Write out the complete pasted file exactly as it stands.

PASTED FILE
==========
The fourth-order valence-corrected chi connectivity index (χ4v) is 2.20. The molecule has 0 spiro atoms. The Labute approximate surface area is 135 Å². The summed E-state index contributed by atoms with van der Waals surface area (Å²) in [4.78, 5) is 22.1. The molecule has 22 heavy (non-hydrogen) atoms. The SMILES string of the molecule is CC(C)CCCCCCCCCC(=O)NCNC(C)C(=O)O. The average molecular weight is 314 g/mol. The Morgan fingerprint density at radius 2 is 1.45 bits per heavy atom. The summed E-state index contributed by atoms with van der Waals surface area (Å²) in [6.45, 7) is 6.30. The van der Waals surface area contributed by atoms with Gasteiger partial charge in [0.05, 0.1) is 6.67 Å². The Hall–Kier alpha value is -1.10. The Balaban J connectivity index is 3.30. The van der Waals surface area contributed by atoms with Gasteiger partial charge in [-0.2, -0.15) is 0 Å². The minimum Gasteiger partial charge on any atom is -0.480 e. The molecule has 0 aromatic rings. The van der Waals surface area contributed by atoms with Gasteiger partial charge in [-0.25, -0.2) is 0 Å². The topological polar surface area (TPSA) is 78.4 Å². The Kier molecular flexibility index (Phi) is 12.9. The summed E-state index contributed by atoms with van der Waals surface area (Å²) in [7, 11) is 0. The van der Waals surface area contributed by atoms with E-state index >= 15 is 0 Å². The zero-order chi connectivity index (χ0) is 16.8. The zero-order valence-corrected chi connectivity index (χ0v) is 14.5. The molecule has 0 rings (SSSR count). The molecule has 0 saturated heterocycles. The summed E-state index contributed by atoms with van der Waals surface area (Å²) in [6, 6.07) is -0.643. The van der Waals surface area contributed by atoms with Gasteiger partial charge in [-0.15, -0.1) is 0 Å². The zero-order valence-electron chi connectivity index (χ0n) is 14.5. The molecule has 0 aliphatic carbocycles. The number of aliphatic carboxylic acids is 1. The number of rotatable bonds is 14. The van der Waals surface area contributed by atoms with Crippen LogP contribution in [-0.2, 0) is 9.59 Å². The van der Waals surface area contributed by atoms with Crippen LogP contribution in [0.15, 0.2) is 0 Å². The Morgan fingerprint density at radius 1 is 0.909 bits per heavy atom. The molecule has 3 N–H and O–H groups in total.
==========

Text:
The fourth-order valence-corrected chi connectivity index (χ4v) is 2.20. The molecule has 0 spiro atoms. The Labute approximate surface area is 135 Å². The summed E-state index contributed by atoms with van der Waals surface area (Å²) in [4.78, 5) is 22.1. The molecule has 22 heavy (non-hydrogen) atoms. The SMILES string of the molecule is CC(C)CCCCCCCCCC(=O)NCNC(C)C(=O)O. The average molecular weight is 314 g/mol. The Morgan fingerprint density at radius 2 is 1.45 bits per heavy atom. The summed E-state index contributed by atoms with van der Waals surface area (Å²) in [6.45, 7) is 6.30. The van der Waals surface area contributed by atoms with Gasteiger partial charge in [0.05, 0.1) is 6.67 Å². The Hall–Kier alpha value is -1.10. The Balaban J connectivity index is 3.30. The van der Waals surface area contributed by atoms with Gasteiger partial charge in [-0.2, -0.15) is 0 Å². The minimum Gasteiger partial charge on any atom is -0.480 e. The molecule has 0 aromatic rings. The van der Waals surface area contributed by atoms with Gasteiger partial charge in [-0.25, -0.2) is 0 Å². The topological polar surface area (TPSA) is 78.4 Å². The Kier molecular flexibility index (Phi) is 12.9. The summed E-state index contributed by atoms with van der Waals surface area (Å²) in [7, 11) is 0. The van der Waals surface area contributed by atoms with E-state index >= 15 is 0 Å². The zero-order chi connectivity index (χ0) is 16.8. The zero-order valence-corrected chi connectivity index (χ0v) is 14.5. The molecule has 0 rings (SSSR count). The molecule has 0 saturated heterocycles. The summed E-state index contributed by atoms with van der Waals surface area (Å²) in [6, 6.07) is -0.643. The van der Waals surface area contributed by atoms with Gasteiger partial charge in [-0.15, -0.1) is 0 Å². The zero-order valence-electron chi connectivity index (χ0n) is 14.5. The molecule has 0 aliphatic carbocycles. The number of aliphatic carboxylic acids is 1. The number of rotatable bonds is 14. The van der Waals surface area contributed by atoms with Crippen LogP contribution in [-0.2, 0) is 9.59 Å². The van der Waals surface area contributed by atoms with Crippen LogP contribution in [0.15, 0.2) is 0 Å². The Morgan fingerprint density at radius 1 is 0.909 bits per heavy atom. The molecule has 3 N–H and O–H groups in total.